Part one: from planning to getting on the water
Getting started: Resources, contacts and ideas
During Lockdown 1.0 in Spring 2020, I wanted to set a goal, plan something to look forward to. I love Scotland, amazing scenery, a superb place for all our outdoor activities. Thinking kayaking, the Great Glen Canoe Trail, (GGCT) looked like a good challenge. (Have a look at: Blogs – where we’ve been and what we did – AC Canoe Adventures (home.blog) – making Plans. In between last Spring and this, we have made a good few trips in the kayaks and it has certainly helped with my techniques, skills, experience and confidence. I have a loooong way to go, but there is no doubt that trips round South, West and North Wales have provided some pretty fair challenges.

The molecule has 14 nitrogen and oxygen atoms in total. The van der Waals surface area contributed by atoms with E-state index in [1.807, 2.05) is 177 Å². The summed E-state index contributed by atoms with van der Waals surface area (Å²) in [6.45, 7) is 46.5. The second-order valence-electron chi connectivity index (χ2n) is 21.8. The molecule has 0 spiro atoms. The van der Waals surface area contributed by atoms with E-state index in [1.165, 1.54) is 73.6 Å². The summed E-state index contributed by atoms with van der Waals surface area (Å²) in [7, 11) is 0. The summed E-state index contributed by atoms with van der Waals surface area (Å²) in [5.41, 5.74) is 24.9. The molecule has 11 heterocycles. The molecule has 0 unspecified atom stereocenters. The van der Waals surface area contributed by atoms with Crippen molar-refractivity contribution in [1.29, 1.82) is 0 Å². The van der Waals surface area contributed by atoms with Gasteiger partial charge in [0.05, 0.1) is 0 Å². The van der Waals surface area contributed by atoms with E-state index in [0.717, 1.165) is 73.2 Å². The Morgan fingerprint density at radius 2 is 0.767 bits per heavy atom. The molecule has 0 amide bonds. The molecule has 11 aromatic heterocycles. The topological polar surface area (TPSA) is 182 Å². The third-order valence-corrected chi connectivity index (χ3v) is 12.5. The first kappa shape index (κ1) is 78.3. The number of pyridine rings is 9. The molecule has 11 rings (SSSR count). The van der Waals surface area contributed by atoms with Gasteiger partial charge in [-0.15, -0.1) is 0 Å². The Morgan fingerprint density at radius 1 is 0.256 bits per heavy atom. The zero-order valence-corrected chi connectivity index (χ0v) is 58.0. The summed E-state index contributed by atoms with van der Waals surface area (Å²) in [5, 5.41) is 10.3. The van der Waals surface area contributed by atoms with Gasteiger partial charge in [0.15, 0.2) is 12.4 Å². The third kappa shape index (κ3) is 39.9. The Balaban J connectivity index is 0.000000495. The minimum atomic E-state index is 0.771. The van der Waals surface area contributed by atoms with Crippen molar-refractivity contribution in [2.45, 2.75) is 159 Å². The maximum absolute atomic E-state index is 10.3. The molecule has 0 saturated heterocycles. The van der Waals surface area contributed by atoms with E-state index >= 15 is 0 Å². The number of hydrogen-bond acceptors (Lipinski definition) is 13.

Last September (2020) we travelled to Scotland and on a non-paddling day we went for an explore around Fort William and started to consider the logistics of our trip.
The Great Glen Canoe (GGCT) trail is a wonderfully organised piece of Scottish hospitality which offers trailblazer campsites, showers, toilets, canoe storage racks, information points, special low pontoons and guides. Don’t worry, it remains unspoilt. The whole thing, though, is really set up to travel from Fort William so it is worth having a plan for starting at Inverness. We couldn’t find good places to leave the kayaks at Inverness for a Southerly trip, but it would be well worth talking to the lovely, helpful people in the Scottish Canals office. (Canal Office Inverness: 01463 725500).
There are also companies who provide guided trips.